As far as Emily goes, she’s beautiful. That’s a fact. With our without makeup she’s attractive. To Some Guy, her clothes, house, and the way she carries herself scream high maintenance. She likely takes a long time to get ready and spends a lot of time, money, and effort on her appearance. Some guys like that. Some Guy doesn’t.
Then again, Emily came from a blue-collar community in West Virginia and, from what I understand, grew up modestly. If that’s true, what we’re seeing in her is likely a balance between the “West Virginia Hood Rat” and the Barbie Doll. She seems cool to me and perhaps her attention to her appearance is rooted in the fact that she grew up not being able to afford the things she does now. To her, feeling pretty and done up equals a departure from her family’s struggle with money when she was younger. It means she's escaped what was holding her back. That's a guess, but my point is that it's easy to look at her all done up and make a judgment.
It might just be more complicated than that.
As for Des, the same is true. I’m certain that she loves to feel pretty and she’s most confident when she does. No girl wants to wear form-fitting outfits the day she “starts” because she feels bloated and uncomfortable. However, some girls feel just as uncomfortable covered in foundation, powder, and whatever else goes into putting a face together. Des struck me as one of those girls. Des looked most comfortable in her rented mansion in her t-shirts and shorts. She was a bit Ugly-Duckling-ish in her evening gowns. She's attractive, but in a different way than Emily. There is no "better" or "worse" when it comes to that; only preference.
FYI, I dated a girl in college whose bathroom vanity looked like one of Michelangelo’s scaffolds from the Sistine Chapel. Half the time I expected to find her lying on her back painting religious frescoes on her bathroom ceiling rather than getting ready to go out with me. It was brutal.
The bottom line is that it boils down to what an individual finds attractive. Some men like the made up porcelain doll, some men like natural beauty. I prefer the latter as opposed to the former. For the record, Mrs. Some Guy is pretty to me fresh out of the pool or the gym. I prefer that.
|I Love Some Guy. He's Money.|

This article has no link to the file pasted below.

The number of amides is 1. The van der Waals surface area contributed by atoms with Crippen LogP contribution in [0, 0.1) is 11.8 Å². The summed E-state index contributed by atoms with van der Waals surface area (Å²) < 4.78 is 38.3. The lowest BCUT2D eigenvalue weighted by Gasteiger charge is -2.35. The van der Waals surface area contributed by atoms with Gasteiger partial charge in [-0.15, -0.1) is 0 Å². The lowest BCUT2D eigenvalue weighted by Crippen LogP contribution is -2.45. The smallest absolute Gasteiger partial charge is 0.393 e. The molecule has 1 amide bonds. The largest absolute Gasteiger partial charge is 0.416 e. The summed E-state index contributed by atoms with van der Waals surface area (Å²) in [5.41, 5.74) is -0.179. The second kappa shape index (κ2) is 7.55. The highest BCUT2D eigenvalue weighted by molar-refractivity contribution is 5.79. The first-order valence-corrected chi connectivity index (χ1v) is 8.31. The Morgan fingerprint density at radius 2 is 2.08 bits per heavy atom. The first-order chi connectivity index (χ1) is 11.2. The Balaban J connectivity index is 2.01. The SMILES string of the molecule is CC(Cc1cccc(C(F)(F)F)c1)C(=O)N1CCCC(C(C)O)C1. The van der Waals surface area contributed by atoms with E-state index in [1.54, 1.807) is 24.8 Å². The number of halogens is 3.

Look how pretty she is. To me, putting make up on that is like putting an unnecessary coat of paint on a brand new car.
My final piece of advice is for you and you alone. If you’re dressing a certain way or doing your make up in a certain way because you think you know what men like it’s not going to work. Be yourself and be comfortable how you present yourself to the world. Ultimately, that’s what the “right” guy will find endearing.
QUESTION FROM JEANNE
All the poetry...is that really what will get you to the finish line or is it creepy?
I suppose “creepy” is a purely subjective term in this situation, isn’t it? Apparently, it worked on Desiree—well, sort of. The guy she really wanted to end up with dumped her hours before she made a forced decision to saddle herself with Chris and his journals but I’m sure the poetry contributed to his second place finish. As we all know, if the winner is incapable of performing his duties (read: poses in Playboy) then the Runner Up will step in and assume them.
If we expand the question beyond the extremely limited confines of The Bachelorette, then I think the answer is a resounding yes. Dudes have been writing sonnets, odes, reflections upon, or haikus to women since the written word showed up. Expand poetry and add some music and that’s gotten introverted nerdy guys to the Fantasy Suite for centuries. Granted, Chris is no Shakespeare. Hell, he’s not even Howie Day, but whatever he did worked on the woman he says he loves. Props to him for making it work.
I’ll give Chris the benefit of the doubt and assume his career as a horribly mediocre poet did not begin with the acceptance letter from ABC to be on the show. If that’s the case then I’m hard pressed to criticize the guy for finding a way to express himself (no matter how hokey it came across). It seems to me that today’s woman wants it both ways. On one hand, she expects a man to be her rock and her safety net. He is to be hard, unaffected by emotions, and decisively masculine. On the other hand, women often have a problem if a man is emotionally withdrawn or unavailable. This is probably a subject for another post, but the problem (I think) that a lot of men have is simply trying to get clear direction on what a woman wants and expects both in a courtship and in a relationship. The signals are a tad mixed to say the least. That’s why guys with five o’clock shadows take time making shadow boxes of their poems for women like Desiree.
So, yes. If I took to writing heartfelt, albeit poor, poems for the woman I was pursuing and she appeared receptive to it, I would continue to do that. I don’t fault Chris for doing the same. I’m just sorry the rest of us had to sit through it.
Well, there it is. Granted, this week is relatively controversy free. Perhaps we’ll work on that between now and January. Keep the questions coming via the comment sections and Twitter. Enjoy the rest of the week. In the meantime if you need me, I’ll be frantically writing poems for a high school friend who lost a bunch of weight recently. DP